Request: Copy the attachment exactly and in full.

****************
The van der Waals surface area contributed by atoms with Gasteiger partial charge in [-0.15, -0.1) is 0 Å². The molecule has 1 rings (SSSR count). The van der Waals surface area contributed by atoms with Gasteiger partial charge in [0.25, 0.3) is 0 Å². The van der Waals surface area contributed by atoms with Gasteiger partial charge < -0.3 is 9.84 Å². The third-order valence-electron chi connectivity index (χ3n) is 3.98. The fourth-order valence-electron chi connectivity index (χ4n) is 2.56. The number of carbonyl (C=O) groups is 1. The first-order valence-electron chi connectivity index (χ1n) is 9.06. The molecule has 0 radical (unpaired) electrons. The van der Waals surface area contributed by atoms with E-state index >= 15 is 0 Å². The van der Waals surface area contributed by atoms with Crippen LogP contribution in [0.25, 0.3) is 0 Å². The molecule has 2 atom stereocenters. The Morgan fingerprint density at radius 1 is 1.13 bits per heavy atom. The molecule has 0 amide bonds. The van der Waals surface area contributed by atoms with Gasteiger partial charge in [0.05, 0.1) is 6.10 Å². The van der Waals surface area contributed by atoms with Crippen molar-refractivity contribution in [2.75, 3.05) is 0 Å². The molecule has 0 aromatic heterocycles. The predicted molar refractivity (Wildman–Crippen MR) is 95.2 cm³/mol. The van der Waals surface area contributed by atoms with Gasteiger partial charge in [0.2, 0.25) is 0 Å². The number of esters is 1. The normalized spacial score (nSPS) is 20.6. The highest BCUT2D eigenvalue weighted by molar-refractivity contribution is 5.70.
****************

The van der Waals surface area contributed by atoms with Gasteiger partial charge in [-0.15, -0.1) is 0 Å². The molecule has 1 rings (SSSR count). The van der Waals surface area contributed by atoms with Gasteiger partial charge in [0.25, 0.3) is 0 Å². The van der Waals surface area contributed by atoms with Gasteiger partial charge < -0.3 is 9.84 Å². The third-order valence-electron chi connectivity index (χ3n) is 3.98. The fourth-order valence-electron chi connectivity index (χ4n) is 2.56. The number of carbonyl (C=O) groups is 1. The first-order valence-electron chi connectivity index (χ1n) is 9.06. The molecule has 0 radical (unpaired) electrons. The van der Waals surface area contributed by atoms with E-state index >= 15 is 0 Å². The van der Waals surface area contributed by atoms with Crippen LogP contribution in [0.25, 0.3) is 0 Å². The molecule has 2 atom stereocenters. The Morgan fingerprint density at radius 1 is 1.13 bits per heavy atom. The molecule has 0 amide bonds. The van der Waals surface area contributed by atoms with Gasteiger partial charge in [0.05, 0.1) is 6.10 Å². The van der Waals surface area contributed by atoms with Crippen molar-refractivity contribution in [2.75, 3.05) is 0 Å². The molecule has 0 aromatic heterocycles. The predicted molar refractivity (Wildman–Crippen MR) is 95.2 cm³/mol. The van der Waals surface area contributed by atoms with Gasteiger partial charge in [0.2, 0.25) is 0 Å². The number of esters is 1. The normalized spacial score (nSPS) is 20.6. The highest BCUT2D eigenvalue weighted by molar-refractivity contribution is 5.70.